B BrownianMan Oct 2009 114 2 Nov 2, 2012 #1 Let \(\displaystyle B_{k}(x)=\sum_{n\geq 0}\binom{n}{k}\frac{x^{n}}{n!}\). Show that \(\displaystyle B_{k}(x)B_{l}(x)=\frac{1}{2^{k+l}}\binom{k+l}{l}B_{k+l}(2x)\). I'm having some trouble with this one. Does anyone have any hints?

Let \(\displaystyle B_{k}(x)=\sum_{n\geq 0}\binom{n}{k}\frac{x^{n}}{n!}\). Show that \(\displaystyle B_{k}(x)B_{l}(x)=\frac{1}{2^{k+l}}\binom{k+l}{l}B_{k+l}(2x)\). I'm having some trouble with this one. Does anyone have any hints?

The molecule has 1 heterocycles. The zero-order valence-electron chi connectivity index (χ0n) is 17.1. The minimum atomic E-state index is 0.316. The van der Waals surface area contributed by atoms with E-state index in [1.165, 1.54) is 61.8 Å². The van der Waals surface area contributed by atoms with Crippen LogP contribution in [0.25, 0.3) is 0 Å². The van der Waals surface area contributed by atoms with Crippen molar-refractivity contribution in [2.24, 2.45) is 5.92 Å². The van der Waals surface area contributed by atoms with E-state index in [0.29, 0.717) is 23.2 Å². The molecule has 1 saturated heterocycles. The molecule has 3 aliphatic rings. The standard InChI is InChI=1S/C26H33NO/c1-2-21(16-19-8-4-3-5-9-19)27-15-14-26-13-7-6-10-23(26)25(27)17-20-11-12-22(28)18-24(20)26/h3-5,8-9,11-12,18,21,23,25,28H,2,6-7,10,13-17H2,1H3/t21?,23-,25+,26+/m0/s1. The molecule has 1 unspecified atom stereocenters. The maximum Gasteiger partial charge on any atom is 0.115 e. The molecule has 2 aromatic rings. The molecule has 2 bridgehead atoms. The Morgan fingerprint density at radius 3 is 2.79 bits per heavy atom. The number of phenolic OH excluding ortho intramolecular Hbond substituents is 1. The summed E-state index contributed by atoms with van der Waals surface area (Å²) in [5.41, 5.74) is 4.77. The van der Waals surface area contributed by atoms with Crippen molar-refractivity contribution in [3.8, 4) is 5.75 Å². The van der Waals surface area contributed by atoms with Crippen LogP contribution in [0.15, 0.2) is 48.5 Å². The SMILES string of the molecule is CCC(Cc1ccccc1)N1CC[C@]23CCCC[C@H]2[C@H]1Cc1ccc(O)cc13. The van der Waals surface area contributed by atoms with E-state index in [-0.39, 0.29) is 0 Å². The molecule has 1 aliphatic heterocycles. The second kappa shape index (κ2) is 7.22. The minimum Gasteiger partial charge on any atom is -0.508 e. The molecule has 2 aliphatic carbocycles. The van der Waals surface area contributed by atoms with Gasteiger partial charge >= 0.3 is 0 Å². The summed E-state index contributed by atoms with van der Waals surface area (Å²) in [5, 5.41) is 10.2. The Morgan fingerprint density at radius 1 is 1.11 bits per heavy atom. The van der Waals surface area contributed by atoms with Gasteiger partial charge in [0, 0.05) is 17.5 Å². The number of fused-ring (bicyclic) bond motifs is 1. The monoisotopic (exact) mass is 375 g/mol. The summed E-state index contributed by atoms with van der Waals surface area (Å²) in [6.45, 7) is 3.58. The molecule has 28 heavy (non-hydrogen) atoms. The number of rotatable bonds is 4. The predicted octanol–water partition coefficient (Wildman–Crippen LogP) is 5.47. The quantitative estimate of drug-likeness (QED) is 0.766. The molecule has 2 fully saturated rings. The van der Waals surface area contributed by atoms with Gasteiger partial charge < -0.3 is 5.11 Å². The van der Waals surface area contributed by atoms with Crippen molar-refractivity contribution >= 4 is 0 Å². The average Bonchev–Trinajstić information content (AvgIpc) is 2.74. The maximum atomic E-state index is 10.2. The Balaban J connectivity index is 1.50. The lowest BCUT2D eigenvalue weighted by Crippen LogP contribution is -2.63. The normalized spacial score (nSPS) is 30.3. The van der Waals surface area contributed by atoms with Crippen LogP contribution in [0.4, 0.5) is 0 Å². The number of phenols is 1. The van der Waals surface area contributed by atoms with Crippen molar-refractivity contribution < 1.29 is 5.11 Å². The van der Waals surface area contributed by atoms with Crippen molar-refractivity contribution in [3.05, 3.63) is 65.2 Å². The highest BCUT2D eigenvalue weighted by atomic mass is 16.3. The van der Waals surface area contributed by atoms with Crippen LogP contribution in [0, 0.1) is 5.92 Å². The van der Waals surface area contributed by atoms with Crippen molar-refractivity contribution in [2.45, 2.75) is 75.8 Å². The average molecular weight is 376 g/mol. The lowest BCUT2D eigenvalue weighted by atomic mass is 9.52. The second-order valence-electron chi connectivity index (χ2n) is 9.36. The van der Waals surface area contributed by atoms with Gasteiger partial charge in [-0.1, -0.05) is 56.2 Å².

girdav Jul 2009 678 241 Rouen, France Nov 3, 2012 #2 Use Cauchy product and Chu-Vandermonde equality.

B BrownianMan Oct 2009 114 2 Nov 3, 2012 #3 I did that and I got \(\displaystyle B_{k}(x)B_l(x)=\binom{n}{k+l}\frac{(2x)^{n}}{n!}=B_{k+l}(2x)\). I'm not sure where the \(\displaystyle \frac{1}{2^{k+l}}\binom{k+l}{l}\) comes from. Last edited: Nov 3, 2012

I did that and I got \(\displaystyle B_{k}(x)B_l(x)=\binom{n}{k+l}\frac{(2x)^{n}}{n!}=B_{k+l}(2x)\). I'm not sure where the \(\displaystyle \frac{1}{2^{k+l}}\binom{k+l}{l}\) comes from.